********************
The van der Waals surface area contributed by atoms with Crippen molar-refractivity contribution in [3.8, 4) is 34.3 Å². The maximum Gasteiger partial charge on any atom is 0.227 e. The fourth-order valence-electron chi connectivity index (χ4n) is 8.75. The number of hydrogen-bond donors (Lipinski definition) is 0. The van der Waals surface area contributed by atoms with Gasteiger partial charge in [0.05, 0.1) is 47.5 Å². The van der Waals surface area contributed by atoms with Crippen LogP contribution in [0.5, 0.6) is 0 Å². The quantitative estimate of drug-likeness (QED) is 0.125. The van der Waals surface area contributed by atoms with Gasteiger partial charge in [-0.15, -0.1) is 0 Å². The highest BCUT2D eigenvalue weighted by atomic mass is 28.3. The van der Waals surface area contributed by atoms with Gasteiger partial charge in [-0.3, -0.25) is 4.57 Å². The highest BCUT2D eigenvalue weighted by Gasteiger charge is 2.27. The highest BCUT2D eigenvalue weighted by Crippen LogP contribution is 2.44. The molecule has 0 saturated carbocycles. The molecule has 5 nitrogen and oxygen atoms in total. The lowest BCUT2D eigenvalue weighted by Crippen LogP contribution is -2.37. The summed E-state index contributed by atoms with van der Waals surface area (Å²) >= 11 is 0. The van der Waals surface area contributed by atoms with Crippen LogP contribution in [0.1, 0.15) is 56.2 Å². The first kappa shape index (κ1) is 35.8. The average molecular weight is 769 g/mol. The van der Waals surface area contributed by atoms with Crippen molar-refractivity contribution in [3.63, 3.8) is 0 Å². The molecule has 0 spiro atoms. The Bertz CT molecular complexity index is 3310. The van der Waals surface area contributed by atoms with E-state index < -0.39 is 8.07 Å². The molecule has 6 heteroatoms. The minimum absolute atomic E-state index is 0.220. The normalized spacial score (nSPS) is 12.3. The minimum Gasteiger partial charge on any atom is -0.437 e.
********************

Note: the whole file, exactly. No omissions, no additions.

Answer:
The van der Waals surface area contributed by atoms with Crippen molar-refractivity contribution in [3.8, 4) is 34.3 Å². The maximum Gasteiger partial charge on any atom is 0.227 e. The fourth-order valence-electron chi connectivity index (χ4n) is 8.75. The number of hydrogen-bond donors (Lipinski definition) is 0. The van der Waals surface area contributed by atoms with Gasteiger partial charge in [0.05, 0.1) is 47.5 Å². The van der Waals surface area contributed by atoms with Crippen LogP contribution in [0.5, 0.6) is 0 Å². The quantitative estimate of drug-likeness (QED) is 0.125. The van der Waals surface area contributed by atoms with Gasteiger partial charge in [-0.15, -0.1) is 0 Å². The highest BCUT2D eigenvalue weighted by atomic mass is 28.3. The van der Waals surface area contributed by atoms with Gasteiger partial charge in [-0.3, -0.25) is 4.57 Å². The highest BCUT2D eigenvalue weighted by Gasteiger charge is 2.27. The highest BCUT2D eigenvalue weighted by Crippen LogP contribution is 2.44. The molecule has 0 saturated carbocycles. The molecule has 5 nitrogen and oxygen atoms in total. The lowest BCUT2D eigenvalue weighted by Crippen LogP contribution is -2.37. The summed E-state index contributed by atoms with van der Waals surface area (Å²) >= 11 is 0. The van der Waals surface area contributed by atoms with Crippen LogP contribution in [0.1, 0.15) is 56.2 Å². The first kappa shape index (κ1) is 35.8. The average molecular weight is 769 g/mol. The van der Waals surface area contributed by atoms with Crippen molar-refractivity contribution in [3.63, 3.8) is 0 Å². The molecule has 0 spiro atoms. The Bertz CT molecular complexity index is 3310. The van der Waals surface area contributed by atoms with E-state index < -0.39 is 8.07 Å². The molecule has 6 heteroatoms. The minimum absolute atomic E-state index is 0.220. The normalized spacial score (nSPS) is 12.3. The minimum Gasteiger partial charge on any atom is -0.437 e.